Warning

 

Close

Confirm Action

Are you sure you wish to do this?

Confirm Cancel
Member Login

Posted: 12/3/2007 7:47:40 AM EDT
My sister belongs to a farm co-op, and volunteered to help them with their carrot harvest. Her observations about their yield were interesting.

The farm had planted a quarter acre to carrots, two different varieties, in two long rows of each.

Their harvest was at least 6000# of carrots.

(She purposely estimated low, as each row produced 15, 125# sacks of carrots.)

There was also a variety 'test plot' which she didn't see the yield from, but was told it did quite well.

This is an organic farm, with no chemical fertilizers or genetically modified hybridized varieties of plants.

Bear in mind, that this farm has taken the time to test which varieties they will plant, and does crop rotation and plows under cover crops to refresh the soils potential.

Anyone hoping to supplement their food supply or add income in a SHTF event really needs to become familiar now with their planned vegetable and fruit varieties, to maximize production in the future.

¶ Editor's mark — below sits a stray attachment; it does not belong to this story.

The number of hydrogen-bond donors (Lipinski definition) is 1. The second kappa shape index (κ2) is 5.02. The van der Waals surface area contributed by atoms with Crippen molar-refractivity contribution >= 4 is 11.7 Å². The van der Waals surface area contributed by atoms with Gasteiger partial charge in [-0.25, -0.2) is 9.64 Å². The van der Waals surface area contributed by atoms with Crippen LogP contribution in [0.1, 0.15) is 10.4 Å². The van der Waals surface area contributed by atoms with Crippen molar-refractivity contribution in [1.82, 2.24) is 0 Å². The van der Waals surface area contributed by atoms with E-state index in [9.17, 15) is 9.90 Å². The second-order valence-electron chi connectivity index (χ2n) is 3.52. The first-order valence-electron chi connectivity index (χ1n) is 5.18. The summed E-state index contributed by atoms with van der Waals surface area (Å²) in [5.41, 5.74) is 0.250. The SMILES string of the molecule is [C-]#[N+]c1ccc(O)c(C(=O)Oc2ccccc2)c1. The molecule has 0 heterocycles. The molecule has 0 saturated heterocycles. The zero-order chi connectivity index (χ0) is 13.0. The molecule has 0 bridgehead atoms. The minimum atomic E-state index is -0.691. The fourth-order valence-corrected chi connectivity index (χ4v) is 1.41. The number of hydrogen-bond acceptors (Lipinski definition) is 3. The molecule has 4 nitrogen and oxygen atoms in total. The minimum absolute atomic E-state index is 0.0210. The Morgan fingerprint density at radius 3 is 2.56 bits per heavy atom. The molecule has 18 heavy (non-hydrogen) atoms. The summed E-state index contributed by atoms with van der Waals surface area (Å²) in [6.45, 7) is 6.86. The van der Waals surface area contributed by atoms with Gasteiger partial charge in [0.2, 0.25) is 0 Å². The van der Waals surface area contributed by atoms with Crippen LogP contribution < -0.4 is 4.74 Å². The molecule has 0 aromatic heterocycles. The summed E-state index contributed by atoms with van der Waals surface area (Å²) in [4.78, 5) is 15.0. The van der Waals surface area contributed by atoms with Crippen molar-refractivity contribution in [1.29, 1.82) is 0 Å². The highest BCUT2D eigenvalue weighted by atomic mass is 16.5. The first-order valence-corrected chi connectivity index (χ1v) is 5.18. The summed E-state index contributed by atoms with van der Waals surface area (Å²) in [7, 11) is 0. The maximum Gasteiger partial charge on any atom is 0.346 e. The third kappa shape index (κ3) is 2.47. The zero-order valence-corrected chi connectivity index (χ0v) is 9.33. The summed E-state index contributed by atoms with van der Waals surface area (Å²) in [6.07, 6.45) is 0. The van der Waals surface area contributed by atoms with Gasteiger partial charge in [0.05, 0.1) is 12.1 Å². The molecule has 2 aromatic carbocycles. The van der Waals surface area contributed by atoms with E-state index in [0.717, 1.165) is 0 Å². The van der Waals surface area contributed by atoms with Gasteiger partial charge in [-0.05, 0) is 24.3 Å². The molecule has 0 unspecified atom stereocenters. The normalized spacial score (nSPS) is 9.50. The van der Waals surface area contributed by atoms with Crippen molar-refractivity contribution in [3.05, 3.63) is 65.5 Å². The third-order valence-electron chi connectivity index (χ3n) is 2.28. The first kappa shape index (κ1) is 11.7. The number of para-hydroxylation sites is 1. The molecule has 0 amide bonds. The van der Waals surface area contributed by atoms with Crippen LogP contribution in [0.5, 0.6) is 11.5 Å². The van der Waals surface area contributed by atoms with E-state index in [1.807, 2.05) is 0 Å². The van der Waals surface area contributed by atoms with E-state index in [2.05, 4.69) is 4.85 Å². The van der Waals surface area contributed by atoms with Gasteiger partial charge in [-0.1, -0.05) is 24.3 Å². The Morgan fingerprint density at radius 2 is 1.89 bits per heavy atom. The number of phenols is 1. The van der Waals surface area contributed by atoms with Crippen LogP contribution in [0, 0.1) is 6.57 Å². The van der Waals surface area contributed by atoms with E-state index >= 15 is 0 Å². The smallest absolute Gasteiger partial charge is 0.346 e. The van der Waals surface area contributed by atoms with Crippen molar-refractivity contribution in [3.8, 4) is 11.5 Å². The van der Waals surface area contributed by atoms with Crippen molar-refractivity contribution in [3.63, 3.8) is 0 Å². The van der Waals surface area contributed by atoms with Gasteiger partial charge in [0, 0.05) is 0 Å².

Getting your hands dirty when times are good will ultimately keep you from starving when times are bad.
Link Posted: 12/3/2007 9:00:17 AM EDT
Yield estimation is very important. It would flat out suck to end up with 6000 lbs of carrots. Carrots taste good and all, but it would become a waste of resources to overplant a certain species. We still bang our heads against that in our garden every year. Last year we ended up with an ass ton of tomatoes, and about 10 ears of corn (had some issues with the corn crop). This year we had a ton of corn, but it came all at once, despite an allegedly staggered maturation interval, and a ton of tomatoes, but potatoes were under my wild guess of what I thought we'd get.

It definitely merits thought and consideration. Record keeping of actual vs. estimated, climate, etc. could be useful as well.
Link Posted: 12/3/2007 9:49:14 AM EDT
[Last Edit: 12/3/2007 9:49:35 AM EDT by ranchhand]
Yields also change year to year. When testing varieties, universities usually go 3 years and average them. It is amazing how different varieties can be at the top of the list one year and at the bottom another. Weather also plays a huge role as people in the drought stricken SE should know well.
Top Top